2002 Denver Annual Meeting (October 27-30, 2002)

Paper No. 7
Presentation Time: 3:05 PM


SWAYZE, Gregg A.1, CLARK, Roger N.1, HOEFEN, Todd1, LIVO, K. Eric2, SUTLEY, Stephen3, GREEN, Robert O.4, PAVRI, Betina4, MEEKER, Gregory5, PLUMLEE, Geoffrey1 and BOARDMAN, Joe6, (1)U.S. Geol Survey, M.S. 964 Box 25046 DFC, Denver, CO 80225-0046, (2)U.S. Geol Survey, M.S. 964 Box 25046 DFC, Denver, CO 80225, (3)U.S. Geol Survey, M.S. 973 Box 25046 DFC, Denver, CO 80225, (4)Jet Propulsion Lab, MS 306-431, 4800 Oak Grove Drive, Pasadena, CA 91109, (5)U.S. Geol Survey, M.S. 903 Box 25046 DFC, Denver, CO 80225, (6)Analytical Imaging and Geophysics, 2800 N. 6th Street, Boulder, CO 80304, gswayze@speclab.cr.usgs.gov

On September 16th, 2001, five days following the collapse of the World Trade Center Towers, hyperspectral data was collected over ground zero with the Airborne Visible/Infrared Imaging Spectrometer (AVIRIS). Our intent was to rapidly assess the asbestos hazards of the dust that blanketed a large portion of lower Manhattan. Within two days of the overflight, a two person team had collected ground samples of the dust and airfall debris from 35 sites within a 1- km radius of the collapse site including samples from two indoor locations unaffected by rainfall and samples of insulation from two steel beams at ground zero. Spectral measurements of dust-free cement pavement on the top level of a parking garage in New Jersey, located 3 km west of ground zero, were used to calibrate the AVIRIS data prior to mapping with the USGS Tetracorder spectral identification algorithm. The dust and beam-insulation samples were analyzed for a variety of mineralogical and chemical parameters using reflectance spectroscopy, scanning electron microscopy, X-ray diffraction analysis (XRD), and chemical leach tests.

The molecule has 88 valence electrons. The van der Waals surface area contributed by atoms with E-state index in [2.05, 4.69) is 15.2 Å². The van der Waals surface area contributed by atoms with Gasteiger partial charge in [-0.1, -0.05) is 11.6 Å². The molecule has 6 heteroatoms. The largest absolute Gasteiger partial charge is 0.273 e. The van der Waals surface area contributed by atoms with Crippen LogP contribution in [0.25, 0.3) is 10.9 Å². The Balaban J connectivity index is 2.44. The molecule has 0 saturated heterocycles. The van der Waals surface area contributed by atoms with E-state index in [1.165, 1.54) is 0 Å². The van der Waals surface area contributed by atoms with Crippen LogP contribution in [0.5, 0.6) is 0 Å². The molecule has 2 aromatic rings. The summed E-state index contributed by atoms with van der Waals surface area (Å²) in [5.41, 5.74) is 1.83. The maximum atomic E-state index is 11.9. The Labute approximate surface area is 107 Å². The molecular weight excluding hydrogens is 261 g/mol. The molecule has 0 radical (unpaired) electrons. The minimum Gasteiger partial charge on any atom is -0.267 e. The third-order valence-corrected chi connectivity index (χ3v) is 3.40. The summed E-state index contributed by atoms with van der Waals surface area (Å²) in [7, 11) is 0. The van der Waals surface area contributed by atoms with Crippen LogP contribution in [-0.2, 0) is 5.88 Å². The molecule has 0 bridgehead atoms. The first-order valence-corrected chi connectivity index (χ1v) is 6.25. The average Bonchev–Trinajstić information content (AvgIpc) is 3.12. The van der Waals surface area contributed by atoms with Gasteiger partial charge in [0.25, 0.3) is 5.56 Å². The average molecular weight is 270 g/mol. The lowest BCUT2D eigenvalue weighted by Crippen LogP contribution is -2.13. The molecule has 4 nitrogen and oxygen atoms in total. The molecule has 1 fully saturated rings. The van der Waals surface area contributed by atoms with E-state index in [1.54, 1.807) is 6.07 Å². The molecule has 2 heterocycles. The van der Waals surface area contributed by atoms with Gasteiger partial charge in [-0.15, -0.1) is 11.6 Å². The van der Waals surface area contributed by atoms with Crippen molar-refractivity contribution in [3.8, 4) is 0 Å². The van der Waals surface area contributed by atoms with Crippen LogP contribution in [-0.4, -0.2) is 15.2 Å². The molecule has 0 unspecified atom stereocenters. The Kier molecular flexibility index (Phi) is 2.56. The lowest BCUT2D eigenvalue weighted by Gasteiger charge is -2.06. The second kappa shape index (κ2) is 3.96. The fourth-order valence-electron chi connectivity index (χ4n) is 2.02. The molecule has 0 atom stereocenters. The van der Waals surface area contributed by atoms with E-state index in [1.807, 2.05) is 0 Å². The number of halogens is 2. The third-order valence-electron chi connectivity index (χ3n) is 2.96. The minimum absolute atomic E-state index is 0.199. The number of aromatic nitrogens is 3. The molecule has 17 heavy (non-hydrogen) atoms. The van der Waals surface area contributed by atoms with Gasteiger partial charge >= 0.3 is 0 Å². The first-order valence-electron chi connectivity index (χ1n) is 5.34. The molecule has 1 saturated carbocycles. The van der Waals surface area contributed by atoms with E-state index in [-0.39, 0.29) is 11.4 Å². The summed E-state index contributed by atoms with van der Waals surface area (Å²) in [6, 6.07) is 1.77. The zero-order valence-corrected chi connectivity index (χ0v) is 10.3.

AVIRIS mineral maps do not show widespread distribution of chrysotile or amphibole asbestos above the few-percent detection limit of the instrument at the ground surface, but do show a few isolated pixels of potentially asbestiform minerals. AVIRIS images were also used to locate hot spots in the debris pile hidden from view by smoke, thus allowing firefighters to more effectively battle the fires. Delivery of this information to emergency managers within two weeks of the attack demonstrated how rapidly these urban hazards could be assessed on a spatially-comprehensive scale with imaging spectroscopy. Spectral and XRD analysis of the field samples took several weeks longer and revealed that trace levels of chrysotile were present in 2/3 of the dust samples but at concentrations lower than 1wt%, well below the sensitivity level of AVIRIS. The field data suggest that trace levels of chrysotile were distributed with the dust radially in west, north, and easterly directions perhaps to distances greater than 3/4 km from ground zero. The lack of chrysotile at levels above the detection limits of both methods in all but one sample collected south of ground zero may indicate that chrysotile was not distributed uniformly during the collapse. More info at http://speclab.cr.usgs.gov